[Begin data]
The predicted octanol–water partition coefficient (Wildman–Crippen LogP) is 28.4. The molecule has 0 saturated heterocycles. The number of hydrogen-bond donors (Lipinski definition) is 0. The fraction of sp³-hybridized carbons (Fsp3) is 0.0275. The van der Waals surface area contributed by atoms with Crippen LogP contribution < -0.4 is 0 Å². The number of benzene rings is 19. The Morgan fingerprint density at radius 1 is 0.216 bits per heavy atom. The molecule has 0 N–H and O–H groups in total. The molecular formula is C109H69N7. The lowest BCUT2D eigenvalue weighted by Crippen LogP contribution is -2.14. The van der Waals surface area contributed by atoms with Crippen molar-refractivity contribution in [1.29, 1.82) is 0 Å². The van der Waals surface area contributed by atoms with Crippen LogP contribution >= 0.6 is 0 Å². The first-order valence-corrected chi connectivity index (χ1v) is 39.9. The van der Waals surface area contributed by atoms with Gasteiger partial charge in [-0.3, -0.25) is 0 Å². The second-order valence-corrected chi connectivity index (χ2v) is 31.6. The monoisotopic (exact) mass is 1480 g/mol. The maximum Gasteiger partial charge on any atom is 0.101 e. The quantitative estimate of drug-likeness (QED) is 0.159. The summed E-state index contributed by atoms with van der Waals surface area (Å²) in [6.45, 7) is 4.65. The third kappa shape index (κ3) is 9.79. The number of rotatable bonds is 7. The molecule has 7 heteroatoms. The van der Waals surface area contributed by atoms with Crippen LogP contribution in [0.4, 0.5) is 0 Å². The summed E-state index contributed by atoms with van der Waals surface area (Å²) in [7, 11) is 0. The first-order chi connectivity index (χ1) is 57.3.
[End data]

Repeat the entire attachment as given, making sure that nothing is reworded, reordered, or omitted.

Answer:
The predicted octanol–water partition coefficient (Wildman–Crippen LogP) is 28.4. The molecule has 0 saturated heterocycles. The number of hydrogen-bond donors (Lipinski definition) is 0. The fraction of sp³-hybridized carbons (Fsp3) is 0.0275. The van der Waals surface area contributed by atoms with Crippen LogP contribution < -0.4 is 0 Å². The number of benzene rings is 19. The Morgan fingerprint density at radius 1 is 0.216 bits per heavy atom. The molecule has 0 N–H and O–H groups in total. The molecular formula is C109H69N7. The lowest BCUT2D eigenvalue weighted by Crippen LogP contribution is -2.14. The van der Waals surface area contributed by atoms with Crippen molar-refractivity contribution in [1.29, 1.82) is 0 Å². The van der Waals surface area contributed by atoms with Crippen LogP contribution >= 0.6 is 0 Å². The first-order valence-corrected chi connectivity index (χ1v) is 39.9. The van der Waals surface area contributed by atoms with Gasteiger partial charge in [-0.3, -0.25) is 0 Å². The second-order valence-corrected chi connectivity index (χ2v) is 31.6. The monoisotopic (exact) mass is 1480 g/mol. The maximum Gasteiger partial charge on any atom is 0.101 e. The quantitative estimate of drug-likeness (QED) is 0.159. The summed E-state index contributed by atoms with van der Waals surface area (Å²) in [6.45, 7) is 4.65. The third kappa shape index (κ3) is 9.79. The number of rotatable bonds is 7. The molecule has 7 heteroatoms. The van der Waals surface area contributed by atoms with Crippen LogP contribution in [0.4, 0.5) is 0 Å². The summed E-state index contributed by atoms with van der Waals surface area (Å²) in [7, 11) is 0. The first-order chi connectivity index (χ1) is 57.3.